Anthea Turner has admitted that she monitored her ex-husband Grant Bovery's sat nav when she suspected he was being unfaithful.
Anthea Turner has said she monitored her ex-husband’s sat nav and even tracked his bike rides when she suspected he was being unfaithful.
The TV presenter, 56, was married to Grant Bovey until 2015, when she was granted a divorce on the grounds of his adultery.
The couple first split up in 2012 but briefly reconciled before separating for good in August 2013.
Writing in the Mail On Sunday, Turner said she became suspicious something was wrong when Bovey was angry that she spoke to the press about how happy she was to have reunited with him at the end of 2012.
She wrote: “Instead of sharing my happiness, he went ballistic, ranting and raving about discussing our private life. I couldn’t understand where all this anger had come from.
“I had my suspicions, but were they justified – or plain paranoia? There was only one way to find out. It was time to turn detective.”
She said she started checking his emails to see if he had been where he said he was, before checking his car’s sat nav.
She added: “Grant has always enjoyed cycling but all of a sudden, he began announcing plans to cycle to all sorts of strange places.
“He has an electronic device on his bike which plugs into a home computer and logs routes and mileage, yet when I looked he hadn’t been anywhere he claimed to have been.”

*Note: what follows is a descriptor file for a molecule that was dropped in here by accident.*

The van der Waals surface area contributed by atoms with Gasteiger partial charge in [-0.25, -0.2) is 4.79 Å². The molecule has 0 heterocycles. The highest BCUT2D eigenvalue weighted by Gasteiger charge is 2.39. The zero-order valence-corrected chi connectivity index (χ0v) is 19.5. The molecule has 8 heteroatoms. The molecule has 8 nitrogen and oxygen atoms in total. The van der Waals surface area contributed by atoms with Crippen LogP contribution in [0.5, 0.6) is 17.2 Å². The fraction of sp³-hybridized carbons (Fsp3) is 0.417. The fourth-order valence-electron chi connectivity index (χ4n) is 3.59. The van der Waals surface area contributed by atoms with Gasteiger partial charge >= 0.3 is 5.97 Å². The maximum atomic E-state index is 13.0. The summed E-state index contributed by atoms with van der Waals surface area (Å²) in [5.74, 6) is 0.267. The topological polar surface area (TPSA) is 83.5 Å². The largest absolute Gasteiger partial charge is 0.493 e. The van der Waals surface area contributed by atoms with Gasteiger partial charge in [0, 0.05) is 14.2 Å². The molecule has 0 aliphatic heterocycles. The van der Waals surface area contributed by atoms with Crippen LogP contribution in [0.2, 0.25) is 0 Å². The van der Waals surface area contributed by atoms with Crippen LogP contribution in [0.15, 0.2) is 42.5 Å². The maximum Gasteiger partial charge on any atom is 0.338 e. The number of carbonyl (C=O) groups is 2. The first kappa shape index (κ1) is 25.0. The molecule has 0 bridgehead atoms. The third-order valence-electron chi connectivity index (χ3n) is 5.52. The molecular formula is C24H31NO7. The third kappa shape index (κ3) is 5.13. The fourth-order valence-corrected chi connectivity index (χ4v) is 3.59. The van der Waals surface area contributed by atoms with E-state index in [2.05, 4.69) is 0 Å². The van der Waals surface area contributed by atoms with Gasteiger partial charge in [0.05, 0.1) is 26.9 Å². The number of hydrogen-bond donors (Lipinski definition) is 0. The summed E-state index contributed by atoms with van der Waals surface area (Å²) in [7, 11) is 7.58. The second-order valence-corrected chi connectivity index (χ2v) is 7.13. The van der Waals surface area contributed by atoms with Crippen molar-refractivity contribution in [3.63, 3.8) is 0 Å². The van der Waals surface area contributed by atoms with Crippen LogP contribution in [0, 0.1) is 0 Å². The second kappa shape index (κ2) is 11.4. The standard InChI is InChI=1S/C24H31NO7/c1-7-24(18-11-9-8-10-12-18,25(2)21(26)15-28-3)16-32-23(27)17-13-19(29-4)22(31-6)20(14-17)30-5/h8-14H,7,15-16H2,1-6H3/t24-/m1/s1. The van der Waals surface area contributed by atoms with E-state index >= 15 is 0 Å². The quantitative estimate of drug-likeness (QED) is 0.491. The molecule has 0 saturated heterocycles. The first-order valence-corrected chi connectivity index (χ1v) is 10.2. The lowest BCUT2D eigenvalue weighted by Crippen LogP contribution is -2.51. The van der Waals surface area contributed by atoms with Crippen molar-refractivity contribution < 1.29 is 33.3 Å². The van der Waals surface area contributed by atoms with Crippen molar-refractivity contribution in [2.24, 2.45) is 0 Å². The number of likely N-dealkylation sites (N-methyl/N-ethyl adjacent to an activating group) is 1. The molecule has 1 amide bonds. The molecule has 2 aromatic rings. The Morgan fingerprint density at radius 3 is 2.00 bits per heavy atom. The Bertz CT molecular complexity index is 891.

Turner said she even checked the history of the anti-theft tracking device on their cars, writing: “It was time to move things up a gear.
“I became a regular Miss Marple, logging on to the computer to check journeys he made, credit cards he’d used and text messages he’d sent.
“Grant had no idea I could even do these things. As far as he was concerned, I was a technophobe, unable to carry out the simplest tasks on a computer.”
The couple married in 2000 after first meeting in 1998, when they were both married to other people, but Turner said she never saw Bovey’s infidelity coming.
She said: “We didn’t end our marriages lightly; ours was never simply a casual affair. But, inevitably, breaking up two homes had painful consequences.
“Many mistakes were made and people were hurt, something I’ve apologised for many times and something I would walk over broken glass to avoid happening ever again.
“Even so, I never saw Grant’s adultery coming. Call me naive, but infidelity had been last on my long list of scenarios to explain Grant’s behaviour when his affair first began in 2012.”
Turner has now penned a book for women going through similar situations, How To Survive Divorce, which she hopes will help people like her.